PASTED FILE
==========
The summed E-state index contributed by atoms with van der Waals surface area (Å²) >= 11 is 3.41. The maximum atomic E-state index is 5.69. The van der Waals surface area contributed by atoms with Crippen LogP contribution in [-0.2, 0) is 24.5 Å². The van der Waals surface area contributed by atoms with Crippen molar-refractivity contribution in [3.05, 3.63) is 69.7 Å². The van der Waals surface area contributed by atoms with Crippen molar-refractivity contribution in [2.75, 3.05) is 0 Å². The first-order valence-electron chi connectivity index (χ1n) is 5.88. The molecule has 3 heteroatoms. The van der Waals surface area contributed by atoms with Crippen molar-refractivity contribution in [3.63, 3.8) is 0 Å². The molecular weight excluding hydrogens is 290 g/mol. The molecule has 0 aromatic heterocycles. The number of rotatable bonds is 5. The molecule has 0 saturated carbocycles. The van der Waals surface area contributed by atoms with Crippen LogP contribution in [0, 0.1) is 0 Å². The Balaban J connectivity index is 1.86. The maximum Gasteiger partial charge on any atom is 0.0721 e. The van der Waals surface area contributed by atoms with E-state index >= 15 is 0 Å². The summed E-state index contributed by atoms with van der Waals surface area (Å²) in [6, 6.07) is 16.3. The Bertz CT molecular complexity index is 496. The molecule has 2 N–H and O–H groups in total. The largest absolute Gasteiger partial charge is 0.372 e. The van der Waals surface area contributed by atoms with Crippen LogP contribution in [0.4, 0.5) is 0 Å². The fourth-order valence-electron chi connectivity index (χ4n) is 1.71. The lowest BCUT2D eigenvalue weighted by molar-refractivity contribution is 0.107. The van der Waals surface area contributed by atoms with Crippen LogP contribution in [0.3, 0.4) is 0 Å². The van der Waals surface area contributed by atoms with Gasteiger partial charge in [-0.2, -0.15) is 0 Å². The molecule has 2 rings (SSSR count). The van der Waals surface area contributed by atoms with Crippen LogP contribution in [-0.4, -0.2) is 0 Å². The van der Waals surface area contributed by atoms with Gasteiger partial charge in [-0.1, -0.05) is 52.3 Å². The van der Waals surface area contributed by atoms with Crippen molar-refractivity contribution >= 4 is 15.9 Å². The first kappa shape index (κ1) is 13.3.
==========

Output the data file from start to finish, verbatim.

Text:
The summed E-state index contributed by atoms with van der Waals surface area (Å²) >= 11 is 3.41. The maximum atomic E-state index is 5.69. The van der Waals surface area contributed by atoms with Crippen LogP contribution in [-0.2, 0) is 24.5 Å². The van der Waals surface area contributed by atoms with Crippen molar-refractivity contribution in [3.05, 3.63) is 69.7 Å². The van der Waals surface area contributed by atoms with Crippen molar-refractivity contribution in [2.75, 3.05) is 0 Å². The first-order valence-electron chi connectivity index (χ1n) is 5.88. The molecule has 3 heteroatoms. The van der Waals surface area contributed by atoms with Crippen molar-refractivity contribution in [3.63, 3.8) is 0 Å². The molecular weight excluding hydrogens is 290 g/mol. The molecule has 0 aromatic heterocycles. The number of rotatable bonds is 5. The molecule has 0 saturated carbocycles. The van der Waals surface area contributed by atoms with Crippen LogP contribution in [0, 0.1) is 0 Å². The Balaban J connectivity index is 1.86. The maximum Gasteiger partial charge on any atom is 0.0721 e. The van der Waals surface area contributed by atoms with E-state index >= 15 is 0 Å². The summed E-state index contributed by atoms with van der Waals surface area (Å²) in [6, 6.07) is 16.3. The Bertz CT molecular complexity index is 496. The molecule has 2 N–H and O–H groups in total. The largest absolute Gasteiger partial charge is 0.372 e. The van der Waals surface area contributed by atoms with Crippen LogP contribution in [0.4, 0.5) is 0 Å². The fourth-order valence-electron chi connectivity index (χ4n) is 1.71. The lowest BCUT2D eigenvalue weighted by molar-refractivity contribution is 0.107. The van der Waals surface area contributed by atoms with Crippen LogP contribution in [0.3, 0.4) is 0 Å². The van der Waals surface area contributed by atoms with Gasteiger partial charge in [-0.2, -0.15) is 0 Å². The molecule has 2 rings (SSSR count). The van der Waals surface area contributed by atoms with Crippen LogP contribution in [-0.4, -0.2) is 0 Å². The van der Waals surface area contributed by atoms with Gasteiger partial charge in [-0.1, -0.05) is 52.3 Å². The van der Waals surface area contributed by atoms with Crippen molar-refractivity contribution >= 4 is 15.9 Å². The first kappa shape index (κ1) is 13.3.